In other words, what the Court says is law, but there are no treaty powers on which its claims are based. To put it bluntly, the ECJ is just one more international court, which can opine what it wants, but the member states are not obliged by treaty, which they have not yet signed, to concur.
What does this mean for Cameron? Reword Section 2.1. of the 1972 Accession Act to recognise not the supremacy of a non existent supranational state(but a state which is most surely an ambition of “Brussels”), but the supremacy in the UK of the Crown in parliament.
What would be the likely outcome?
- There would be shrieks of outrage from “Brussels” that the UK was “nationalist”: the correct reply is no, the UK is intent on maintaining its constitutional democracy and the rule of law.
- The UK would stay in the EU, but with clear discretionary powers to analyse, amend, reject any proposal emanating from the EU institutions. This would not mean automatic rejection: but it would clearly state that the UK reserves the right to make its own laws, while listening of course to good ideas wherever they may come from.
- On this basis, Cameron would be likely to win a referendum on In/Out by a sweeping majority in favour of a British In. The reason for thinking so is that British voters have centuries of tradition that they vote their own laws, and since 1945 have consistently been in favour of European co operation.
- The UK’s European policy would now be in line with the clear preferences of its citizens in favour of a Europe of cooperating states. It would thereby end the hiatus between a Whitehall which dares not declare its implicit supranationalism and a public which is clearly very uncomfortable with supranationalism.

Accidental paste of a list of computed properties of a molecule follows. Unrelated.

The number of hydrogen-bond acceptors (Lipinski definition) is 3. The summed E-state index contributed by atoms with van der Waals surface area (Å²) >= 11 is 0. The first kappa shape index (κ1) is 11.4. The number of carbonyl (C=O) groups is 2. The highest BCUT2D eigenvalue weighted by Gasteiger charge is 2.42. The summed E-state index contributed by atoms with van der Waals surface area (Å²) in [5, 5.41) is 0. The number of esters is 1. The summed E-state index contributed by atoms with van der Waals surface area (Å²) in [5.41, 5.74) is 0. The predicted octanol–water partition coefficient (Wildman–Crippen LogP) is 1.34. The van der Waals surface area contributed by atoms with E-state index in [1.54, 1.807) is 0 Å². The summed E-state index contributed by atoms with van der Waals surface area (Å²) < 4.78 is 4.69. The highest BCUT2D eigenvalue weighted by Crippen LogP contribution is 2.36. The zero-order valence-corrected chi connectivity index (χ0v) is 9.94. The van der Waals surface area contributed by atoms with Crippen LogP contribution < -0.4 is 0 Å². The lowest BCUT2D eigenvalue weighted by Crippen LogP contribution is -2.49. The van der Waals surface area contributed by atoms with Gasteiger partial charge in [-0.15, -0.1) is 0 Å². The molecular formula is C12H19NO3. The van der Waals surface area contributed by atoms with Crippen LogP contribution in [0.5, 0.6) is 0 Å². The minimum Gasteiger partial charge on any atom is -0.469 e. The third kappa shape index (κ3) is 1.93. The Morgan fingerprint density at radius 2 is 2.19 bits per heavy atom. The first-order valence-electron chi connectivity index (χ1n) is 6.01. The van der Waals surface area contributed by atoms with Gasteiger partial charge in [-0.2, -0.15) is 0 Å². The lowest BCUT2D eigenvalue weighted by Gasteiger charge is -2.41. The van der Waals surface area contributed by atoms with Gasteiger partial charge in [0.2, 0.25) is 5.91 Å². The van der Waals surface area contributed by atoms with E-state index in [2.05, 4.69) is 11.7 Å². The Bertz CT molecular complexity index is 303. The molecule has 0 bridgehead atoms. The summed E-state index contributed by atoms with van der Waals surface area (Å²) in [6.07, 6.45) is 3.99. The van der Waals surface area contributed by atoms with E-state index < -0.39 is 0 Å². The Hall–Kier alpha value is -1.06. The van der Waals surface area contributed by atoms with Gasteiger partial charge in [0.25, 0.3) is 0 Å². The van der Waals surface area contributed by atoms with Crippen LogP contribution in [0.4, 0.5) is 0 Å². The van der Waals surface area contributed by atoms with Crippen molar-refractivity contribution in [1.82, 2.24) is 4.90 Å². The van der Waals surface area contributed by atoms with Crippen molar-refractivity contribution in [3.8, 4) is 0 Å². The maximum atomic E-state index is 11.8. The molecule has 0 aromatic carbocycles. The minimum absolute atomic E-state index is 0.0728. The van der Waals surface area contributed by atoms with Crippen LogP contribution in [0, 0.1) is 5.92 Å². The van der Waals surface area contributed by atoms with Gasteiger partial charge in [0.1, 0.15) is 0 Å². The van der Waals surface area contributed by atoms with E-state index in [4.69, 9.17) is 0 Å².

- It would also prove a major step away from the policy of the “ever closer” zealots who have pushed through policies, such as monetary union, Schengen, climate change, Ukraine, which are far too ambitious for the EU’s member states to live up to. A British position clearly in favour of a Europe of cooperating states would enable all member states to reconnect more easily with domestic opinions, which have become increasingly hostile to the direction of policy taken by “Brussels”.
- Such a position in favour of a Europe of the states would in no way foreclose the SNP’s expressed desire to hold a second referendum on independence. If a majority of Scots wished to be treated like Greece, they are free to do so. The evidence suggests that Scots are far too canny for that.
- A newly confident UK in a newly confident EU would end Washington’s nightmare of having to deal with a truncated Europe, split east-west between poorer and wealthier; north-south, between surplus and deficit member states; ideologically between supra nationalists and nationalists, the latter finding a proper home in defence of their constitutional states; and a UK in the EU would prove a mighty relief to Germany, Washington’s de facto and principal ally in Europe.
- A UK in a confident Europe, dealing with realities rather than dreams, would be much more capable of standing up to President Putin, who presides over an economy in tatters, while dreaming of re-establishing Russia’s great power status by breaking European treaties in the Ukraine to which Russia is signed up, and by backing Assad in Syria. Such a Europe would welcome Russia into the wider European family on condition that Russia desisted from seeking to break up the EU.
So what’s holding you back, Mr Cameron? You are currently playing with defeat, when victory stares you in the face. Perhaps the reason is that you concur with the Brussels view that the UK is a province in a European superstate in the making? If you do, you hammer Heath’s nail in the UK coffin.
Plan B is for Cameron to champion the UK’s constitutional democracy: the beauty of it is that Plan B=Plan A, to keep the UK in the EU as the champion of Europe’s true interests.